By Associated Press - Sunday, December 13, 2015

LYNCHBURG, Va. (AP) - An assisted living facility in Lynchburg will close in January following the loss of its state license.

The Virginia Department of Social Services determined the Odd Fellows Home of Virginia was violating state licensing standards concerning supervision of residents, record keeping, medication and other issues. Agency documents show the violations were discovered during inspections conducted earlier this year in response to complaints, The News & Advance ( reported.

During a July inspection, an inspector found reports in the facility’s records of “one resident wandering from the facility and was found in the local neighborhood,” and another resident “starting to sip on Old Spice cologne.” The inspector’s report said the facility was understaffed, falls were commonplace, and residents were not receiving the required level of care or attention, according to documents posted on the department’s website.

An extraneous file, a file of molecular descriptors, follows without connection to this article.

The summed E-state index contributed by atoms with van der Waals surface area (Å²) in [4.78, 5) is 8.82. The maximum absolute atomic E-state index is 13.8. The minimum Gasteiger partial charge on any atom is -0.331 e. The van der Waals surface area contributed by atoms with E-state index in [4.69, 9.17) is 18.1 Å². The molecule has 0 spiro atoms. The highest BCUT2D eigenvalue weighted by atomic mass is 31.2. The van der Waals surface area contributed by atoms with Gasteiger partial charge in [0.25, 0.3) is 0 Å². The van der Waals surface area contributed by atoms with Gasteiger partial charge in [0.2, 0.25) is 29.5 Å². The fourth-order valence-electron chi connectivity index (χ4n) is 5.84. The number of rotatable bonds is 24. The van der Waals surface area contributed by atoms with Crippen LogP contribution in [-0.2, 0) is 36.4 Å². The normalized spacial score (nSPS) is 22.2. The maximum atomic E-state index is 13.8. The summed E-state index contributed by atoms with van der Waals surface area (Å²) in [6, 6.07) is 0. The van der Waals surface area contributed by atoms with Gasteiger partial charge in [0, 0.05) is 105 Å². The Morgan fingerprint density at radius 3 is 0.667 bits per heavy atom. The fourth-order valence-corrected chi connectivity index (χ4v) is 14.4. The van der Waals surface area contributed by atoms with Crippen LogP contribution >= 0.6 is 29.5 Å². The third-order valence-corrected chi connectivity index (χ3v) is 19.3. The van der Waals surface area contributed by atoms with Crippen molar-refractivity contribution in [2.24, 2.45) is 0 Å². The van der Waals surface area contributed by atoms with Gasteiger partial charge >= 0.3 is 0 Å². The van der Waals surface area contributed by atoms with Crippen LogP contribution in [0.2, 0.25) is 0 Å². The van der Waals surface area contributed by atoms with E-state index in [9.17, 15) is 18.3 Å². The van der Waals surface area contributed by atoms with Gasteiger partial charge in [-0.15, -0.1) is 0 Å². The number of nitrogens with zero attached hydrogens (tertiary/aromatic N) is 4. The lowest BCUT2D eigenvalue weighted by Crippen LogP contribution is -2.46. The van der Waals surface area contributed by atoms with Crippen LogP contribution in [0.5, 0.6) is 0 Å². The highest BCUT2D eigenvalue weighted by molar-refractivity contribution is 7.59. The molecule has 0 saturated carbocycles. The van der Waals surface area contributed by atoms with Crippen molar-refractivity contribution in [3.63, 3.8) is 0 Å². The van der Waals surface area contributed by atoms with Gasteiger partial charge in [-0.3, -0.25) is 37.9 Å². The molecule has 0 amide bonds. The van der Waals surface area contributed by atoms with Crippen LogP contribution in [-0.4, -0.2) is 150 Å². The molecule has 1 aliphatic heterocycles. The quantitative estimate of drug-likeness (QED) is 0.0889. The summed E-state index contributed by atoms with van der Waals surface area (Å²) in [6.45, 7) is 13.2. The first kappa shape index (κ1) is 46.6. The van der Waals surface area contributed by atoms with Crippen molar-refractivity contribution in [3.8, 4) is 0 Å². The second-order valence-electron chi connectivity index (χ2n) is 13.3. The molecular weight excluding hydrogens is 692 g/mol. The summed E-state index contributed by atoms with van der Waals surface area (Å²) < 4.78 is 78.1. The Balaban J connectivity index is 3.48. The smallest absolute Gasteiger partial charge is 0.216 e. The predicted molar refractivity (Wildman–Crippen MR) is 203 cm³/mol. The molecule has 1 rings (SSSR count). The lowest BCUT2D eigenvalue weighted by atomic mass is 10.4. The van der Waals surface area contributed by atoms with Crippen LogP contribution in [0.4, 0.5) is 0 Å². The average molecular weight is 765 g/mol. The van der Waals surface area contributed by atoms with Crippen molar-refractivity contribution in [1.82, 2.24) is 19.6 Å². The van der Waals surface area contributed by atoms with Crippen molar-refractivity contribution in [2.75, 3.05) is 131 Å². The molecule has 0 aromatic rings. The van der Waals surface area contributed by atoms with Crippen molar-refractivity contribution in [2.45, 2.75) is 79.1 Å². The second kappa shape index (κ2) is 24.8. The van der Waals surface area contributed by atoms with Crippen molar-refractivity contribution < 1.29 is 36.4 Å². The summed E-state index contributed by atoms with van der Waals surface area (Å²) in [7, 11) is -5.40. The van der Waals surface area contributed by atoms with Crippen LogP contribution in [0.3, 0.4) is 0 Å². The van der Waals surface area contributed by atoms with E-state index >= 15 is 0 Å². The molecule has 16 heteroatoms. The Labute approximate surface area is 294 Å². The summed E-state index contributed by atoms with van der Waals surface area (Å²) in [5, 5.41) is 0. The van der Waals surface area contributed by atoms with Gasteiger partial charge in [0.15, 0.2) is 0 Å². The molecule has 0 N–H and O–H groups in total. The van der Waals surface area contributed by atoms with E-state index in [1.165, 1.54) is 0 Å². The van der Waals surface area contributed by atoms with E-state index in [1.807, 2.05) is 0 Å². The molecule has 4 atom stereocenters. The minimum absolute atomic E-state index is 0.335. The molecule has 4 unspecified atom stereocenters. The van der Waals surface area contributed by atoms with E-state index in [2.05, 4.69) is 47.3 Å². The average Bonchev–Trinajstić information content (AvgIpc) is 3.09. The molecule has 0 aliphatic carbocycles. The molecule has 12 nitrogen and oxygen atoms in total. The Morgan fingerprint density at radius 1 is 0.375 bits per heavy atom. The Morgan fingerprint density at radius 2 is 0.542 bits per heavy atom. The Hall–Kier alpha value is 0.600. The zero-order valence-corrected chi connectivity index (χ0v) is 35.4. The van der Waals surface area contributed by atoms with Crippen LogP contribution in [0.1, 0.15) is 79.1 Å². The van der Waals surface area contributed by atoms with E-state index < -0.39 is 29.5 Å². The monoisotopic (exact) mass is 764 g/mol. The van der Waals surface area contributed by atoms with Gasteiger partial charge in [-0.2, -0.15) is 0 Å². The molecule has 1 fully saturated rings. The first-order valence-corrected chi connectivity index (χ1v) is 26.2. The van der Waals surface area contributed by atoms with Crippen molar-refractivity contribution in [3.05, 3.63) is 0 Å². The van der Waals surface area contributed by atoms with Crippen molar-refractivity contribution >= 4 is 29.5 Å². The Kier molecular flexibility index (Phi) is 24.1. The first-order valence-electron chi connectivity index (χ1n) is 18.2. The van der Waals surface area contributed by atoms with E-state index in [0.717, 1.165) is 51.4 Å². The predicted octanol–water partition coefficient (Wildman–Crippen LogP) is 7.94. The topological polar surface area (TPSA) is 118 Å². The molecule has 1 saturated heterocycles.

The July inspection also found that the facility’s administrator, Sherri Robertson, had an expired professional license. She has since renewed the license, which is a mandatory requirement of the Virginia Department of Health Professions.

A sign posted on facility’s front door on Dec. 7 stated it will cease operations the first week of January. As of Oct. 1 the facility had 60 residents who are in the process of relocating to other facilities, the newspaper said.

Robertson and state officials declined to comment to the newspaper.

The facility is run by the Independent Order of Odd Fellows, an international fraternal organization. Brig. Gen. Glenn L. Adcock, a member of the organization’s Sovereign Grand Lodge, told the newspaper that all lodge members have been advised by an attorney “to not say anything at all to the news media.”

Grand Master David Carter and Grand Secretary Jack Gibson Jr. emailed a Nov. 16 letter to members of the Grand Lodge of Virginia notifying them that the state had decided to close the facility, the newspaper said.

Carter and Gibson said in the letter that the facility’s board decided not to appeal the state’s decision.

“The future of the home property and assets are uncertain, but restructure and staffing considerations have yet to be discussed,” the letter stated.

City records show the facility and land are worth about $3.5 million.


Information from: The News & Advance,

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